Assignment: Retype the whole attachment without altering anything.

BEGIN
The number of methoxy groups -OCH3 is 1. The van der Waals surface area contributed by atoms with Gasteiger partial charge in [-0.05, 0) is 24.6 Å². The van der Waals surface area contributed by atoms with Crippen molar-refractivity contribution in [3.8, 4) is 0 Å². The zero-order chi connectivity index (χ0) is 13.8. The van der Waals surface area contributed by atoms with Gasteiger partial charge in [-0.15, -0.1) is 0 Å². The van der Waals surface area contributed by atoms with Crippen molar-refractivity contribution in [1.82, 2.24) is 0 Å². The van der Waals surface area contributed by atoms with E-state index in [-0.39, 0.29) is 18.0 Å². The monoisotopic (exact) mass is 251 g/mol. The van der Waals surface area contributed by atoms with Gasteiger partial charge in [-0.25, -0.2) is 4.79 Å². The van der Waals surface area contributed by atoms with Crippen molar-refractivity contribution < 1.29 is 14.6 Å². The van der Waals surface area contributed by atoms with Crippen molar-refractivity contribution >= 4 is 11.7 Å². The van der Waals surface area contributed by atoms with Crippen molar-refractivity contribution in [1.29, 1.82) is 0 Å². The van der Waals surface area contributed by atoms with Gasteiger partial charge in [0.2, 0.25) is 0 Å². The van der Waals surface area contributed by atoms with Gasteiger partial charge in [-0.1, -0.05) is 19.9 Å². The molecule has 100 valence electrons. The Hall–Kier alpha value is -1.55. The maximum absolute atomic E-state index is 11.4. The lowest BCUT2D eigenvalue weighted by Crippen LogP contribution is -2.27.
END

The number of methoxy groups -OCH3 is 1. The van der Waals surface area contributed by atoms with Gasteiger partial charge in [-0.05, 0) is 24.6 Å². The van der Waals surface area contributed by atoms with Crippen molar-refractivity contribution in [3.8, 4) is 0 Å². The zero-order chi connectivity index (χ0) is 13.8. The van der Waals surface area contributed by atoms with Gasteiger partial charge in [-0.15, -0.1) is 0 Å². The van der Waals surface area contributed by atoms with Crippen molar-refractivity contribution in [1.82, 2.24) is 0 Å². The van der Waals surface area contributed by atoms with E-state index in [-0.39, 0.29) is 18.0 Å². The monoisotopic (exact) mass is 251 g/mol. The van der Waals surface area contributed by atoms with Gasteiger partial charge in [-0.25, -0.2) is 4.79 Å². The van der Waals surface area contributed by atoms with Crippen molar-refractivity contribution < 1.29 is 14.6 Å². The van der Waals surface area contributed by atoms with Crippen molar-refractivity contribution >= 4 is 11.7 Å². The van der Waals surface area contributed by atoms with Crippen molar-refractivity contribution in [1.29, 1.82) is 0 Å². The van der Waals surface area contributed by atoms with Gasteiger partial charge in [0.2, 0.25) is 0 Å². The van der Waals surface area contributed by atoms with Gasteiger partial charge in [-0.1, -0.05) is 19.9 Å². The molecule has 100 valence electrons. The Hall–Kier alpha value is -1.55. The maximum absolute atomic E-state index is 11.4. The lowest BCUT2D eigenvalue weighted by Crippen LogP contribution is -2.27.